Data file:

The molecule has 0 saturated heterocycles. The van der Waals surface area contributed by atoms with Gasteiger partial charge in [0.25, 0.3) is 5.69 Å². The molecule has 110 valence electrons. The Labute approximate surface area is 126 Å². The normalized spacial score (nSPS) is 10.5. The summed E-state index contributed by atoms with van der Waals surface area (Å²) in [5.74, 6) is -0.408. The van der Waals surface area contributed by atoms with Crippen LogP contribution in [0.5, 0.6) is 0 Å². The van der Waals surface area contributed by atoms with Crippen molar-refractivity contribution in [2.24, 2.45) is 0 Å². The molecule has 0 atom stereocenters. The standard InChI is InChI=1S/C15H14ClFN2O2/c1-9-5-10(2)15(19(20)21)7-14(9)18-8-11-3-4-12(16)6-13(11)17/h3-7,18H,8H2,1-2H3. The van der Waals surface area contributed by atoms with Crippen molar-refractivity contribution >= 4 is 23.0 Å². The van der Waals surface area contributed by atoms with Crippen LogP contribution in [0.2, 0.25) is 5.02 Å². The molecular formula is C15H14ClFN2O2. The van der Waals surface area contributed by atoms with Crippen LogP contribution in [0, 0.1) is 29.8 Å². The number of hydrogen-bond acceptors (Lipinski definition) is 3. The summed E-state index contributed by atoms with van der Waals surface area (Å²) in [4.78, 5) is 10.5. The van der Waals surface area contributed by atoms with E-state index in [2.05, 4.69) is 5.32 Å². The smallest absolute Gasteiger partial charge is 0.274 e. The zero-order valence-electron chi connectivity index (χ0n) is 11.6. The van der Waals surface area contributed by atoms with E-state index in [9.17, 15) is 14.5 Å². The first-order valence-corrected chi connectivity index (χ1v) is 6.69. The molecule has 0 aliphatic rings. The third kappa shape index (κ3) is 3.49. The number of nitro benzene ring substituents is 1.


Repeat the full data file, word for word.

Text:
The molecule has 0 saturated heterocycles. The van der Waals surface area contributed by atoms with Gasteiger partial charge in [0.25, 0.3) is 5.69 Å². The molecule has 110 valence electrons. The Labute approximate surface area is 126 Å². The normalized spacial score (nSPS) is 10.5. The summed E-state index contributed by atoms with van der Waals surface area (Å²) in [5.74, 6) is -0.408. The van der Waals surface area contributed by atoms with Crippen LogP contribution in [0.5, 0.6) is 0 Å². The van der Waals surface area contributed by atoms with Crippen molar-refractivity contribution in [2.24, 2.45) is 0 Å². The molecule has 0 atom stereocenters. The standard InChI is InChI=1S/C15H14ClFN2O2/c1-9-5-10(2)15(19(20)21)7-14(9)18-8-11-3-4-12(16)6-13(11)17/h3-7,18H,8H2,1-2H3. The van der Waals surface area contributed by atoms with Crippen molar-refractivity contribution >= 4 is 23.0 Å². The van der Waals surface area contributed by atoms with Crippen LogP contribution in [0.2, 0.25) is 5.02 Å². The molecular formula is C15H14ClFN2O2. The van der Waals surface area contributed by atoms with Crippen LogP contribution in [0, 0.1) is 29.8 Å². The number of hydrogen-bond acceptors (Lipinski definition) is 3. The summed E-state index contributed by atoms with van der Waals surface area (Å²) in [4.78, 5) is 10.5. The van der Waals surface area contributed by atoms with E-state index in [2.05, 4.69) is 5.32 Å². The smallest absolute Gasteiger partial charge is 0.274 e. The zero-order valence-electron chi connectivity index (χ0n) is 11.6. The van der Waals surface area contributed by atoms with E-state index in [9.17, 15) is 14.5 Å². The first-order valence-corrected chi connectivity index (χ1v) is 6.69. The molecule has 0 aliphatic rings. The third kappa shape index (κ3) is 3.49. The number of nitro benzene ring substituents is 1.